Utah State Historical Society.
At that time, Tuttle acted as bishop over Idaho, Montana, and part of Utah. He had first visited Virginia City, Montana, returned to “base” in Salt Lake City, and then headed north. It was not a happy experience: “I arrived at Boise Saturday afternoon, October 12, with broken neck, bruised head, aching bones, sore throat and disturbed temper.”
Still, he also said, “As the name implies, the river on which this town is situated is wooded with willows and cottonwoods. It is very pleasant to see these green growths.”
During his visit, Tuttle helped the resident missionary establish a parish school. He actually bought a full city block for the the church, “fencing it at a cost of $325.88.” Over his many years in the region, he endured thousands of miles in jolting, dusty stagecoach rides to cover his territory. Not until 1881 did the church assign a separate bishop for Montana.
Possessed of a “commanding presence” leavened by a practical and unassuming demeanor, Bishop Tuttle won the respect and admiration of even the rough element in his territory. During his 19 years in the mountains, he personally visited, held services, recruited local leaders, and generally grew the church at over 50 sites in Idaho alone. When church leaders moved him to Missouri in 1886, he had organized missions in Boise, Silver City, Idaho City, Lewiston, Blackfoot, Bellevue, Hailey, and Ketchum.
On October 12, 1837, Idaho pioneer Peter Pence was born in Armstrong County, Pennsylvania, northeast of Pittsburg. As a young man, he worked for a time in Kansas and freighted into Denver. In the early 1860s, spillovers from the unrest in the states further south persuaded Pence to moved west. The wagon train he joined arrived in Oregon in September 1862, about the time the Boise Basin gold rush had really begun to boom.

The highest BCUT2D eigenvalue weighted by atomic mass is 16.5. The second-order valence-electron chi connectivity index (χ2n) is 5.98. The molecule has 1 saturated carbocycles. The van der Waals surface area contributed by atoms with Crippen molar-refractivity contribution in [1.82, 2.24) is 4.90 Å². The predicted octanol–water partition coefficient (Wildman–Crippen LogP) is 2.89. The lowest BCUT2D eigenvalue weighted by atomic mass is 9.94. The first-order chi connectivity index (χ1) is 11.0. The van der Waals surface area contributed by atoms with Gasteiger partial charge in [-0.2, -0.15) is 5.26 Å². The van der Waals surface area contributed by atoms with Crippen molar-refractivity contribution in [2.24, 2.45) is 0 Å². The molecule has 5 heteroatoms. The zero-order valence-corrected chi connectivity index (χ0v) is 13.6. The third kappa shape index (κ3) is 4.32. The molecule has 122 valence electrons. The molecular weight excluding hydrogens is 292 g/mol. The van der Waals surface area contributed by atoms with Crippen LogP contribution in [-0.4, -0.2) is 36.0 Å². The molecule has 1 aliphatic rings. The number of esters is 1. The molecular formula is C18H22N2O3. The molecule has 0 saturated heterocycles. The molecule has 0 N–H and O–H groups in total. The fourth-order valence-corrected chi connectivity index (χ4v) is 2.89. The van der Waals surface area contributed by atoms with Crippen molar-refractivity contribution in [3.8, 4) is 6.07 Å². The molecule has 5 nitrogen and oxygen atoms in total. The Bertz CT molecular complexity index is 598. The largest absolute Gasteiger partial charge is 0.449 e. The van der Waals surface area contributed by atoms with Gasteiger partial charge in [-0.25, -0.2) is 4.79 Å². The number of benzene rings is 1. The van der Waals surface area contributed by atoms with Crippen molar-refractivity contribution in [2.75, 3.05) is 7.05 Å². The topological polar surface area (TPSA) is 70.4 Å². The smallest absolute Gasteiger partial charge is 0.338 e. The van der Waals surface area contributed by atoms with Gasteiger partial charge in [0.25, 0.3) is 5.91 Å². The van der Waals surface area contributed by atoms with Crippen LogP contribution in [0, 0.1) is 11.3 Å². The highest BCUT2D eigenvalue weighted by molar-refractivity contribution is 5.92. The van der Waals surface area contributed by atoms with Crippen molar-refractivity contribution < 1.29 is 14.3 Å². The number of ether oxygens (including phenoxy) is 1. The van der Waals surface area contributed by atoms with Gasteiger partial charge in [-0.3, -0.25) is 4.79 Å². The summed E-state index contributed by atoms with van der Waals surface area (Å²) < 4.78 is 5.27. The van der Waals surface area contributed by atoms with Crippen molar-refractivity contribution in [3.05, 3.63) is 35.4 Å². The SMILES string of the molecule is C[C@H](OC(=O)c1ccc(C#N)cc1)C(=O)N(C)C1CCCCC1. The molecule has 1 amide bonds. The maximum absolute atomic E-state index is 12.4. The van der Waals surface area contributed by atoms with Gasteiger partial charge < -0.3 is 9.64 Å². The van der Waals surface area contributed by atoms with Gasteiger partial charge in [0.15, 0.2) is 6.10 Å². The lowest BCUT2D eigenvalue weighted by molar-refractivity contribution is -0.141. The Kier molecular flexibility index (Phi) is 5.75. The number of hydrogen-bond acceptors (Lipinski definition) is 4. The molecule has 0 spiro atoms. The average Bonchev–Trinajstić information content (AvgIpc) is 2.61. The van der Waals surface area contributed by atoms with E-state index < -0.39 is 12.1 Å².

|Rancher Pence. H. T. French photo.|
In early 1867, he invested his grain-threshing profits in a band of fifteen hundred cattle. These were then moved to a spread he purchased where Big Willow Creek joins the Payette River, about twenty miles downriver from today’s Emmett. His was the first substantial herd set grazing on those ranges.
Pence helped organize several irrigation systems that drew water from the Payette River. In 1899 the Illustrated History said he was “President of three ditch incorporations.”
Pence later branched out into real estate, banking, and other investments … and was elected to the state legislature in 1901. He played a significant role in the development of the city of Payette and served as the first chairman of the town Board of Trustees, staying on the Board for several terms. (In a common practice for the times, news reports after that began referring to Pence as "The Honorable," as though he were the mayor of Payette.) The ranch he established in 1867 is on today’s list of “Century Ranches” – properties that are still operated by descendants of the original owners.
|References: [French], [Hawley], [Illust-State]|
|Melville Knox Bailey, The Right Reverend Daniel Sylvester Tuttle, Church Missions Publishing Company, Hartford, Connecticut (1923).|
|Daniel Sylvester Tuttle, Missionary to the Mountain West, University of Utah Press, Salt Lake City (1987).|